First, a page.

Cocaine addiction has long plagued hundreds of thousands of people. Easy access to the drug and it’s physical and psychologically addictive properties make it hard to put down for people that start. Often times individuals who start experimenting with drugs and alcohol are first introduced to alcohol and marijuana and shortly after cocaine and harder drugs.
Cocaine addiction treatment is similar to other substance abuse treatment using a combination of therapeutic techniques, group therapy and in many cases 12-step programs for support. In many cases, cocaine users relapse because of the drug’s elusive and addictive properties. New research on the subject has found a molecular brain process that is activated by drug use. This new discovery could lead to a better process for cocaine addiction treatment, reversal and even prevention of this problem.
Past research has proved that the brain of someone who has used cocaine long-term differs from the brain of a non-user in that the brain has a harder time controlling impulses for things like food, drugs and sex. The research found neurons in the nucleus accumbens make certain proteins after a person has used cocaine - one has to do with addiction and the other has to do with learning. These proteins feed into each other and in cocaine addiction and highly active in the brain. While this research is preliminary and has been done mostly on rodents, there is great hope in the field of addiction treatment that better cures will be found in the near future, possibly through the use of gene therapy and other therapeutic measures.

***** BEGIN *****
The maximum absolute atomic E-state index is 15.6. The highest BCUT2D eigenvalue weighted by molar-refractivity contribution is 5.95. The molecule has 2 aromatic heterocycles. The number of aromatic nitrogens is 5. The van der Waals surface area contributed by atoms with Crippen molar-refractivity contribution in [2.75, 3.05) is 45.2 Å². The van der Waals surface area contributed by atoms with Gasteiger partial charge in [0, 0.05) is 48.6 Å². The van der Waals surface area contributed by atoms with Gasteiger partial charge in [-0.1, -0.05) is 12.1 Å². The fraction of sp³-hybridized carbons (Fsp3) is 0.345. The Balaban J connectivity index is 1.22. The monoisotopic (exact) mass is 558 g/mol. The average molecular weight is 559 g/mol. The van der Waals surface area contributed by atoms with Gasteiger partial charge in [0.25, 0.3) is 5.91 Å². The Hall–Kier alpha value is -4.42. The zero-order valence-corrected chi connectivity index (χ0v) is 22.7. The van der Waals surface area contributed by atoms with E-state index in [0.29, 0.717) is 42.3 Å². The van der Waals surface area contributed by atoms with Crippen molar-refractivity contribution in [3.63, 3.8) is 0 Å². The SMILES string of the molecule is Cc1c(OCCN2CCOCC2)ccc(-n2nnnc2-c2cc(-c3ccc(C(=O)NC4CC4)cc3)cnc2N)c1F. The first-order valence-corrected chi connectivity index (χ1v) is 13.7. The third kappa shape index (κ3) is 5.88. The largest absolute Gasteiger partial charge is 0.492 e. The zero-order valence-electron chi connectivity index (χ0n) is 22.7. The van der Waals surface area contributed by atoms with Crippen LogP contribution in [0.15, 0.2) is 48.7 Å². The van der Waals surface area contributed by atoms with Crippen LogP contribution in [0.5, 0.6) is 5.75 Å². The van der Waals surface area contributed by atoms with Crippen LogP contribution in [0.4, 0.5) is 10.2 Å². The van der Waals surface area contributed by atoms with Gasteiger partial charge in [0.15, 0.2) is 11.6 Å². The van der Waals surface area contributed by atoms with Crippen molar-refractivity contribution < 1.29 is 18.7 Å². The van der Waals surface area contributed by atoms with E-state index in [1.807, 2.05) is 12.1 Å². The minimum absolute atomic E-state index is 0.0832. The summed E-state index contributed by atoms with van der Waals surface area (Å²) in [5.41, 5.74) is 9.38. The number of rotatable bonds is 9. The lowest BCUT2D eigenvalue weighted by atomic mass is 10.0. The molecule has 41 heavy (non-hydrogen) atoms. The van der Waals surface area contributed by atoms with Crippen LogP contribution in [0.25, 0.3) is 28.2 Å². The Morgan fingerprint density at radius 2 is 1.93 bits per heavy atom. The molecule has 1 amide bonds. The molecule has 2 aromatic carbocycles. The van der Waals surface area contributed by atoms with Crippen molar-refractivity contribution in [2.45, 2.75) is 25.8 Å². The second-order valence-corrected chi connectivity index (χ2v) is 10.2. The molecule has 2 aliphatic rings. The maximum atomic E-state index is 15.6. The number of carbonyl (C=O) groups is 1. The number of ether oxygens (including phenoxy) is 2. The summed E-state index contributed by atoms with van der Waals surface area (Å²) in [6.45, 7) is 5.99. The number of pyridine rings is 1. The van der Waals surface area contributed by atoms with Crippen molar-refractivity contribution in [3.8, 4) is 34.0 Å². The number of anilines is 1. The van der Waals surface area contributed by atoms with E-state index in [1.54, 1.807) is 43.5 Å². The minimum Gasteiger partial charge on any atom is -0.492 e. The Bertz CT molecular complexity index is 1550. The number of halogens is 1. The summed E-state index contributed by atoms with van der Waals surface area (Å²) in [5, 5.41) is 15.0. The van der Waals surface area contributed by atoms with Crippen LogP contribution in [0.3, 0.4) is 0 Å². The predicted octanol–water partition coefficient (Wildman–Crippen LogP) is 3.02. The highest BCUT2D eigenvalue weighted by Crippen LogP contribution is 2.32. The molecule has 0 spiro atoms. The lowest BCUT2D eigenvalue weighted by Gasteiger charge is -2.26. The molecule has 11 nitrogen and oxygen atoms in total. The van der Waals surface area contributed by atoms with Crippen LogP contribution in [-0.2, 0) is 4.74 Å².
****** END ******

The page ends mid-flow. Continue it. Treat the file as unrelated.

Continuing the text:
Cindy Nichols is the founder of 411 Intervention, a full-service intervention resource that helps individuals with addiction issues find treatment solutions. You can see an interview with Cindy here on Recovery Now TV.